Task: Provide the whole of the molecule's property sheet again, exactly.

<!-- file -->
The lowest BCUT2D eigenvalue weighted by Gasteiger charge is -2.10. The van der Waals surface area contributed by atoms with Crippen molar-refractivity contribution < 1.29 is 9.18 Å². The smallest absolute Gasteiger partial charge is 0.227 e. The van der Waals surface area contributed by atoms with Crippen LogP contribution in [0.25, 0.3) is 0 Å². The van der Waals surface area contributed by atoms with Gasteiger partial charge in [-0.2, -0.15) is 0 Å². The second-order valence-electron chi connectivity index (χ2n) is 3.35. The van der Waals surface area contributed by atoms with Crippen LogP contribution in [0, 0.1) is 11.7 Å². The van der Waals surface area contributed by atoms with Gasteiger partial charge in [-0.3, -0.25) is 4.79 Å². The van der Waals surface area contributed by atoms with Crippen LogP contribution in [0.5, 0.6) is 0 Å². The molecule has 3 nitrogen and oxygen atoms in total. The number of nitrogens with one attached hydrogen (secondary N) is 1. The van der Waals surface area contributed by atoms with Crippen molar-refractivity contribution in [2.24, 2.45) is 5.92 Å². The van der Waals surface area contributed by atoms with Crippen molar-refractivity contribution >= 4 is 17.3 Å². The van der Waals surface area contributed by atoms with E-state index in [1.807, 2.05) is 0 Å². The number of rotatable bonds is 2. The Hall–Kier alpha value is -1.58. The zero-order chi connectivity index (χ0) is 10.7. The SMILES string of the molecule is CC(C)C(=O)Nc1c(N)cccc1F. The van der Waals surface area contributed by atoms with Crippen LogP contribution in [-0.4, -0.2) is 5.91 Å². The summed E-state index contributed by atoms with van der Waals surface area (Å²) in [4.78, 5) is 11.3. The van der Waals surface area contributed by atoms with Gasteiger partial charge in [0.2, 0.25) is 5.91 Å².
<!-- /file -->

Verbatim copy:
The lowest BCUT2D eigenvalue weighted by Gasteiger charge is -2.10. The van der Waals surface area contributed by atoms with Crippen molar-refractivity contribution < 1.29 is 9.18 Å². The smallest absolute Gasteiger partial charge is 0.227 e. The van der Waals surface area contributed by atoms with Crippen LogP contribution in [0.25, 0.3) is 0 Å². The van der Waals surface area contributed by atoms with Gasteiger partial charge in [-0.2, -0.15) is 0 Å². The second-order valence-electron chi connectivity index (χ2n) is 3.35. The van der Waals surface area contributed by atoms with Crippen LogP contribution in [0, 0.1) is 11.7 Å². The van der Waals surface area contributed by atoms with Gasteiger partial charge in [-0.3, -0.25) is 4.79 Å². The van der Waals surface area contributed by atoms with Crippen LogP contribution in [0.5, 0.6) is 0 Å². The molecule has 3 nitrogen and oxygen atoms in total. The number of nitrogens with one attached hydrogen (secondary N) is 1. The van der Waals surface area contributed by atoms with Crippen molar-refractivity contribution in [2.24, 2.45) is 5.92 Å². The van der Waals surface area contributed by atoms with Crippen molar-refractivity contribution >= 4 is 17.3 Å². The van der Waals surface area contributed by atoms with E-state index in [1.807, 2.05) is 0 Å². The number of rotatable bonds is 2. The Hall–Kier alpha value is -1.58. The zero-order chi connectivity index (χ0) is 10.7. The SMILES string of the molecule is CC(C)C(=O)Nc1c(N)cccc1F. The van der Waals surface area contributed by atoms with Crippen LogP contribution in [-0.4, -0.2) is 5.91 Å². The summed E-state index contributed by atoms with van der Waals surface area (Å²) in [4.78, 5) is 11.3. The van der Waals surface area contributed by atoms with Gasteiger partial charge in [0.2, 0.25) is 5.91 Å².